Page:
Anu: “I’d say O2, London. It’s a big arena, and seemed that part of the intensity of the show was lost. Audience was mixed, and I felt that it was not as intensely involved as in the smaller venues. However, for the Band London is home ground nowadays. The show was good, fun and with loud singing from audience. Just not one of the best in my books for Paper Gods tour.”
6. Why did you decide to go to multiple shows?
Rie: “It’s the whole thing about it. I compare it to following a football team (except Duran wins every time). The travelling, the meeting up with other fans, the excitement of queuing (lining) up and running to the front (I prefer GA). Even though the concert is still the main purpose of the trip it wouldn’t be the same without the other things. I have seen so many places and met so many cool people I wouldn’t otherwise have met.”
Anu: “It’s not just a Duran Duran concert I’m going to. It’s the people I travel with, the travel itself, the waiting, anticipation, meeting other fans, and sharing the experience. The shows are what I travel for, but it contains so much else.
On Paper Gods tour UK shows are on their home ground and that is special with home audiences. US shows, because I wanted to see the difference of home and US shows, and was very pleasantly surprised of the audience participation. And Nile Rodgers & Chic as part of the shows, was of course another reason. Italian shows, simply because of holiday in sun and enthusiastic crowds!”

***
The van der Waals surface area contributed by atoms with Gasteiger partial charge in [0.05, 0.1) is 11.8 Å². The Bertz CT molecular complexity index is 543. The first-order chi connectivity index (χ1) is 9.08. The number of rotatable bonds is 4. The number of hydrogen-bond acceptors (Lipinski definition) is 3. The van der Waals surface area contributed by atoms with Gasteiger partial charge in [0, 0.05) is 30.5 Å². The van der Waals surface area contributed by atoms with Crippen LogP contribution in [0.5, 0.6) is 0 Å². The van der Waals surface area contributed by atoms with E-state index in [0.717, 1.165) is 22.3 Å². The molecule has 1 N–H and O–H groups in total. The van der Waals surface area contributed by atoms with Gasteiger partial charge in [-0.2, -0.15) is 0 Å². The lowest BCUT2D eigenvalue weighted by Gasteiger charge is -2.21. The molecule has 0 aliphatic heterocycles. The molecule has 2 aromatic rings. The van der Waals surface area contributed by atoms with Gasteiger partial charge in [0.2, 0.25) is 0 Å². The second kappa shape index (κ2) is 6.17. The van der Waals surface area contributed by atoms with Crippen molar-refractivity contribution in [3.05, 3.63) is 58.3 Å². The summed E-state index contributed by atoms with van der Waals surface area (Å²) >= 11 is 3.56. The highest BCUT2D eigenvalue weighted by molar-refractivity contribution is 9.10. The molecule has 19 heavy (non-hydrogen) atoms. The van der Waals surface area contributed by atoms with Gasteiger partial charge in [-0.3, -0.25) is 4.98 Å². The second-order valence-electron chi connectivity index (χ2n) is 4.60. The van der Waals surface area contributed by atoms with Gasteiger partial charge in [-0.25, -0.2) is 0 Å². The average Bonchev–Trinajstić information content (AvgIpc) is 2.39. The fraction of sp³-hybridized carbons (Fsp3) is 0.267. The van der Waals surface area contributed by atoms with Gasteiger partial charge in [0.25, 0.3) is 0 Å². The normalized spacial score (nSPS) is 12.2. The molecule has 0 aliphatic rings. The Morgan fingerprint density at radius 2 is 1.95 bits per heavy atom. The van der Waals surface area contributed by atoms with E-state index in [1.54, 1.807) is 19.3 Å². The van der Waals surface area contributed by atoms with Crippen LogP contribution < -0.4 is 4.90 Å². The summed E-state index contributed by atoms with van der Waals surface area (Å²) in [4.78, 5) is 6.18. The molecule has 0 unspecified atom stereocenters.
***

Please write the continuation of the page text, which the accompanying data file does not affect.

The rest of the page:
7. What would you say to the fans who are frustrated by the shorter show (time wise) and lack of variety in the set list?
Rie: “In the UK the set list wasn’t short so to answer the question I speak mainly for the festival shows. For a hard core fan like me I wish the set would be longer and with more album tracks but at festivals 1) The set is always shorter, goes for all bands and 2) There is a greater amount of “casual fans” at festivals than at ordinary concerts. They come mainly to hear the hits. It gives a better atmosphere at the show if the majority of the crowd know the songs. Sometimes they do vary though. In Aarhus they decided last minute to play Reflex instead of Save a Prayer b/c it was a crowd who wanted to dance.”